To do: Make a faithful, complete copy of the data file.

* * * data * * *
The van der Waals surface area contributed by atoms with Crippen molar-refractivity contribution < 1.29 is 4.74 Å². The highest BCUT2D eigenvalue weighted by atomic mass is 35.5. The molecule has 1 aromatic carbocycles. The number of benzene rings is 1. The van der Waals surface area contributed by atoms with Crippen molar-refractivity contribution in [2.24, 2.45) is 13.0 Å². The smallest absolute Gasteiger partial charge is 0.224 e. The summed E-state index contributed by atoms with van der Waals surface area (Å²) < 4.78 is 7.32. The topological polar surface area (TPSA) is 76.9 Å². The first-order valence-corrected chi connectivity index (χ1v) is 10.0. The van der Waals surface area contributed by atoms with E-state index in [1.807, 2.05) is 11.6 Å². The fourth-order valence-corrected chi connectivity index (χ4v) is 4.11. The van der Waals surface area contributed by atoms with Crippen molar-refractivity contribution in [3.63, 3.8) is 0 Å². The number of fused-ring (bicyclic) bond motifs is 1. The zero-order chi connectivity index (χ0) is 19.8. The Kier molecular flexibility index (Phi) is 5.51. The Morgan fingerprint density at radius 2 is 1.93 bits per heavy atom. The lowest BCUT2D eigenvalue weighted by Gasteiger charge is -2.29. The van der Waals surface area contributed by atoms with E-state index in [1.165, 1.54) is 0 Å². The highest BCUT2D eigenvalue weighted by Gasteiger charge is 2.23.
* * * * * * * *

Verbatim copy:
The van der Waals surface area contributed by atoms with Crippen molar-refractivity contribution < 1.29 is 4.74 Å². The highest BCUT2D eigenvalue weighted by atomic mass is 35.5. The molecule has 1 aromatic carbocycles. The number of benzene rings is 1. The van der Waals surface area contributed by atoms with Crippen molar-refractivity contribution in [2.24, 2.45) is 13.0 Å². The smallest absolute Gasteiger partial charge is 0.224 e. The summed E-state index contributed by atoms with van der Waals surface area (Å²) < 4.78 is 7.32. The topological polar surface area (TPSA) is 76.9 Å². The first-order valence-corrected chi connectivity index (χ1v) is 10.0. The van der Waals surface area contributed by atoms with E-state index in [1.807, 2.05) is 11.6 Å². The fourth-order valence-corrected chi connectivity index (χ4v) is 4.11. The van der Waals surface area contributed by atoms with Crippen molar-refractivity contribution in [3.63, 3.8) is 0 Å². The number of fused-ring (bicyclic) bond motifs is 1. The zero-order chi connectivity index (χ0) is 19.8. The Kier molecular flexibility index (Phi) is 5.51. The Morgan fingerprint density at radius 2 is 1.93 bits per heavy atom. The lowest BCUT2D eigenvalue weighted by Gasteiger charge is -2.29. The van der Waals surface area contributed by atoms with E-state index in [1.165, 1.54) is 0 Å². The highest BCUT2D eigenvalue weighted by Gasteiger charge is 2.23.